$$\vec{\nabla} \cdot \vec{V}(\vec{r}) = \lim_{\Delta V \rightarrow \{\vec{r} \}} \frac{1}{\Delta V} \int_{\partial \Delta V} \mathrm{d}^2 \vec{f}' \cdot \vec{V}(\vec{r}').$$
Here $\Delta V$ is some volume containing the point $\vec{x}$, $\partial \Delta V$ is its boundary surface, by convention oriented such that the surface-normal vectors along the surface all point out of the volume. The limit means to "contract" $\Delta V$ to the point $\vec{r}$. You can of course easily derive the differential form for any given set of coordinates. E.g., for Cartesian coordinates you get
$$\vec{\nabla} \cdot \vec{V}(\vec{r})=\sum_{j=1}^3 \frac{\partial}{\partial r^j} V^j(\vec{r}).$$

It is clear that the only free position variable is $\vec{r}$. You integrate over the $\vec{r}'$.

The notation $\mathrm{d q_m}{\mathrm{d} V}$ doesn't make any sense. I've shown, how to derive the correct formula
$$\vec{\nabla} \cdot \vec{H}(\vec{r})=\rho_m(\vec{r})$$
in my previous posting.

Of course, it's easier to derive directly from Maxwell's equations for the magnetostatic case, assuming that only magnetization, no current densities are present.
$$\vec{\nabla} \times \vec{H}=0, \quad \vec{\nabla} \cdot \vec{B}=\vec{\nabla} (\vec{H}+\vec{M})=0.$$
From the first equation you get that there exists a magnetostatic potential,
$$\vec{H}=-\vec{\nabla} \phi,$$
and from the 2nd equation
$$\vec{\nabla} \cdot \vec{H}=-\Delta \phi=-\vec{\nabla} \cdot \vec{M}=\rho_m.$$
The solution is known from electrostatics (or more formally by using the Green's function of the Laplace operator),
$$\phi(\vec{r})=\int_{\mathbb{R}} \mathrm{d}^3 r' \frac{\rho_m(\vec{r}')}{4 \pi |\vec{r}-\vec{r}'|}.$$

Thanks for showing another way to derive $\vec{\nabla} \cdot \vec{H}(\vec{r})=\rho_m(\vec{r})$. However I am eager to derive it using Gauss divergence theorem. Can you please show how to properly do it?

vanhees71

Gold Member
You always come from the local form of the Maxwell equations to their integral form by using the integral theorems. In this case from $\vec{\nabla} \cdot \vec{H}=\rho_m$ you get by using Gauss's integral theorem [corrected in view of #9]
$$q_{mV}=\int_V \mathrm{d}^3 r' \vec{\nabla}' \cdot \vec{H}(\vec{r}') = \int_{\partial V} \mathrm{d}^2 \vec{f}' \cdot \vec{H}(\vec{r}').$$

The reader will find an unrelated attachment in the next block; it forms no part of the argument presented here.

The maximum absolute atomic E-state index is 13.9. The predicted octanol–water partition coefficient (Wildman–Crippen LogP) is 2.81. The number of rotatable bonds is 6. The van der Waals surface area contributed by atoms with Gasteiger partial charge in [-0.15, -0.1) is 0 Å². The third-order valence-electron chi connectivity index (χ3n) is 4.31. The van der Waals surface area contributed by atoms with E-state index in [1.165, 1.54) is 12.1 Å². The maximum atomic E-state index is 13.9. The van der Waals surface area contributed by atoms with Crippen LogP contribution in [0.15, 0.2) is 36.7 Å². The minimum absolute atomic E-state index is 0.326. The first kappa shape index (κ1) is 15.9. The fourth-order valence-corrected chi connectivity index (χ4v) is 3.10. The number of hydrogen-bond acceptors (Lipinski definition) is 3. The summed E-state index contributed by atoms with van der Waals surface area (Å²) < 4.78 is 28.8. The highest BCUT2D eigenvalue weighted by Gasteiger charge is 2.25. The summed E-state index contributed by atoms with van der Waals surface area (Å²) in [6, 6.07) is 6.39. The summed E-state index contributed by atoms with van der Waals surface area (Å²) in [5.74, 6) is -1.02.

Now, assuming that $\rho_m$ is a sufficiently smooth function (particularly no surface-charge distribution or even a point-charge distribution which are generalized functions ("distributions" in the functional-analygiscal sense) rather then proper functions!). Then in making $V$ be a small volume $\Delta V$ around $\vec{r}$, you can approximate
$$q_{m \Delta V}=\Delta V \rho_m(\vec{r})$$
Then dividing the equation by $\Delta V$ and making $\Delta V \rightarrow \{\vec{r} \}$ you immediately get
$$\vec{\nabla} \cdot \vec{H}(\vec{r})=\rho_m(\vec{r}).$$
Of course in some sense, defining the divergence in this very clever coordinate-indpendent way via the surface integral and the limit process described, Gauss's theorem is merely a tautology!

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Homework Helper
Gold Member
2018 Award
You always come from the local form of the Maxwell equations to their integral form by using the integral theorems. In this case from $\vec{\nabla} \cdot \vec{H}=\rho_m$ you get by using Gauss's integral theorem
$$q_{mV}=\int_V \mathrm{d}^3 r' \vec{\nabla}' \cdot \vec{V}(\vec{r}') = \int_{\partial V} \mathrm{d}^2 \vec{f}' \cdot \vec{H}(\vec{r}').$$
Now, assuming that $\rho_m$ is a sufficiently smooth function (particularly no surface-charge distribution or even a point-charge distribution which are generalized functions ("distributions" in the functional-analygiscal sense) rather then proper functions!). Then in making $V$ be a small volume $\Delta V$ around $\vec{r}$, you can approximate
$$q_{m \Delta V}=\Delta V \rho_m(\vec{r})$$
Then dividing the equation by $\Delta V$ and making $\Delta V \rightarrow \{\vec{r} \}$ you immediately get
$$\vec{\nabla} \cdot \vec{H}(\vec{r})=\rho_m(\vec{r}).$$
Of course in some sense, defining the divergence in this very clever coordinate-indpendent way via the surface integral and the limit process described, Gauss's theorem is merely a tautology!
One simple correction: I believe that needs to be a $\nabla' \cdot H(r')$ instead of a $\nabla' \cdot V(r')$ in the top middle equation above. Otherwise, an excellent proof !

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vanhees71

Gold Member
Sure, I'll correct it immediately! Thanks!

"Why am I getting Maxwell's second equation wrong?"